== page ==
Apple’s new T1 chip that drives MacBook Pro’s Touch Bar runs “eOS”, a variant of watchOS

MacBook Pro Touch Bar emoji image 001

If early impressions are an indication, the Touch Bar on the new MacBook Pro is definitely not a gimmick. The time-saving feature lets you accomplish common tasks faster without needing to memorize a bunch of app-specific keyboard shortcuts.

Instead or remembering a shortcut or wasting time finding it in the menus, you just touch one of the system-wide or app-specific icons that are displayed on the Touch Bar.

For the hardware geeks among us, the more interesting aspect of the Touch Bar is the Apple-designed silicon behind it, dubbed the T1. As developer Steven Troughton-Smith has discovered, the Touch Bar is actually a mini Apple Watch.

The T1 chip is apparently code-named “Bridge”.

It seems to run off of a special watchOS disk image, but it’s not the complete watchOS that’s required to run Apple Watch apps and the full user interface. The chip sends pixel buffers over USB for the display on the OLED touch strip.

The T1 silicon is a standalone ARM device (Apple’s A-series chips incorporate CPU cores that are also based on ARM technology). The T1’s operating system appears to be called eOS, perhaps a shortened version of “embeddedOS”.

MacBook Pro Touch Bar Photos image 001

This embedded operating system could allow Apple to do exciting things in the future. As Troughton-Smith speculated, certain iOS services like iMessage apps and iOS extensions may be able to take advantage of that chip if Apple allows it:

Today it might be similar to an Apple Watch in capability, but there’s so much potential for this to grow. The Touch Bar theoretically could run while the rest of the machine is turned off, so you get all the low-power and security benefits of an iOS device, without having to switch to ARM completely on the desktop.

Perhaps someday it could run a higher class processor, like Apple’s A-series chips, and allow macOS to ‘run’ iOS apps and Extensions, like iMessage apps, or manage notifications, system tasks, networking, during sleep, without having to power up the x86 CPU.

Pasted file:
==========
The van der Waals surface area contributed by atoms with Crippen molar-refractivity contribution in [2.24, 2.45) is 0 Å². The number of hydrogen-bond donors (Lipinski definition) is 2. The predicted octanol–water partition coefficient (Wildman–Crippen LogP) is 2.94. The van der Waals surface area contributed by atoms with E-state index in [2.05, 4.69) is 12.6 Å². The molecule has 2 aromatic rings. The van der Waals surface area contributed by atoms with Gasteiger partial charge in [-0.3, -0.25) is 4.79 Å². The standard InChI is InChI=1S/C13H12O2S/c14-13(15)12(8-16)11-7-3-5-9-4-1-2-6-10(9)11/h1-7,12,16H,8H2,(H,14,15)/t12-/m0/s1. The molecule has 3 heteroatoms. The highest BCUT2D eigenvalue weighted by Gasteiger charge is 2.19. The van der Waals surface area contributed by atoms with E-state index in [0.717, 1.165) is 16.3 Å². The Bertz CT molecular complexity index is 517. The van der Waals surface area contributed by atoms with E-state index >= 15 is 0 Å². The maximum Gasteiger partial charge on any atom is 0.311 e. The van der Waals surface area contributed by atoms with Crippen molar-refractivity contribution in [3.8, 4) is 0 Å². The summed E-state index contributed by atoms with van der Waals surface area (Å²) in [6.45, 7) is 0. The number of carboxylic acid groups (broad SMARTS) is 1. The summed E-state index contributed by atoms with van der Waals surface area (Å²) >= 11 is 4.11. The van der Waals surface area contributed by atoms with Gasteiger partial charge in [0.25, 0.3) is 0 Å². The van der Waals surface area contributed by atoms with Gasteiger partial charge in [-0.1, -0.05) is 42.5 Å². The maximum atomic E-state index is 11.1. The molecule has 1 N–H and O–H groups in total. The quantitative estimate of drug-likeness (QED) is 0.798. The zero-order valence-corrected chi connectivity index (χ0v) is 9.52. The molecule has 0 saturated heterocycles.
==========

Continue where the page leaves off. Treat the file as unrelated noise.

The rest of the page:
Apple said at yesterday’s event that the T1 also packs in a Secure Enclave and manages the security of input devices like the built-in Touch ID sensor, the Touch Bar itself and even the front-facing camera.

Troughton-Smith told The Verge:

From everything I can piece together, the T1 chip in the new MacBook Pro is a variant of the system-on-a-chip used in the Apple Watch. Running watchOS on the T1 lets the Mac benefit from Apple’s deep work on iOS embedded security, as the T1 gates access to the Touch ID sensor and, from the looks of it, the front-facing camera in the new MacBook Pro too.

He added that the T1 has no fixed storage, which is why it boots from a 25-megabyte watchOS ramdisk. “Granted, the ‘watchOS’ the T1 runs is presumably only ‘watchOS’ by dint of the CPU it’s designed for,” he said.

The T1 must be “very similar” to the original Apple Watch’s S1 chip, he added.

Apple S1 image 002

iOS hacker @iH8sn0w speculates that the T1 and Touch ID are factory-paired so you can’t replace one without the other—similar to how the Touch ID sensor and the A-series processor in the iPhone are paired together in the factory.

Theoretically, the T1 may even be able to power the Touch Bar while the Mac’s main processor is off similar to how the M-series motion coprocessors track your movement and device sensors when the main processor is idle or asleep.

I can’t wait for iFixit to tear this new chip apart and peek under its hood.

Source: Steven Troughton-Smith via The Verge